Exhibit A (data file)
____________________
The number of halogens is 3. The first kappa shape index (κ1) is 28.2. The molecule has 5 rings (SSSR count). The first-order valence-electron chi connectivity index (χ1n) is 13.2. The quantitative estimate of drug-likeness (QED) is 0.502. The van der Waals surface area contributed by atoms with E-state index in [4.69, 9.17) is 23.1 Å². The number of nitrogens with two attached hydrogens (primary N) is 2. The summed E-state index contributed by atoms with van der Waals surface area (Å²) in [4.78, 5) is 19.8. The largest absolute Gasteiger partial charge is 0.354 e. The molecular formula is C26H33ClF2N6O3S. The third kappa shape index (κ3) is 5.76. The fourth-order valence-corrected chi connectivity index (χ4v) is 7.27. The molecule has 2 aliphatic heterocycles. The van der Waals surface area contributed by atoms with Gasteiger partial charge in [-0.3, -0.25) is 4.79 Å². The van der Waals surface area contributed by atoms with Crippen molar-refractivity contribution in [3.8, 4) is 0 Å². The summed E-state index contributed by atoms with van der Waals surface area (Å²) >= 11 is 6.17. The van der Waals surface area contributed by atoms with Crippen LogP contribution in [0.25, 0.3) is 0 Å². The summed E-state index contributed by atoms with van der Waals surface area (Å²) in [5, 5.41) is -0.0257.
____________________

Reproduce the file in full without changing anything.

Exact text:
The number of halogens is 3. The first kappa shape index (κ1) is 28.2. The molecule has 5 rings (SSSR count). The first-order valence-electron chi connectivity index (χ1n) is 13.2. The quantitative estimate of drug-likeness (QED) is 0.502. The van der Waals surface area contributed by atoms with E-state index in [4.69, 9.17) is 23.1 Å². The number of nitrogens with two attached hydrogens (primary N) is 2. The summed E-state index contributed by atoms with van der Waals surface area (Å²) in [4.78, 5) is 19.8. The largest absolute Gasteiger partial charge is 0.354 e. The molecular formula is C26H33ClF2N6O3S. The third kappa shape index (κ3) is 5.76. The fourth-order valence-corrected chi connectivity index (χ4v) is 7.27. The molecule has 2 aliphatic heterocycles. The van der Waals surface area contributed by atoms with Gasteiger partial charge in [-0.3, -0.25) is 4.79 Å². The van der Waals surface area contributed by atoms with Crippen molar-refractivity contribution in [3.8, 4) is 0 Å². The summed E-state index contributed by atoms with van der Waals surface area (Å²) >= 11 is 6.17. The van der Waals surface area contributed by atoms with Crippen LogP contribution in [0.25, 0.3) is 0 Å². The summed E-state index contributed by atoms with van der Waals surface area (Å²) in [5, 5.41) is -0.0257.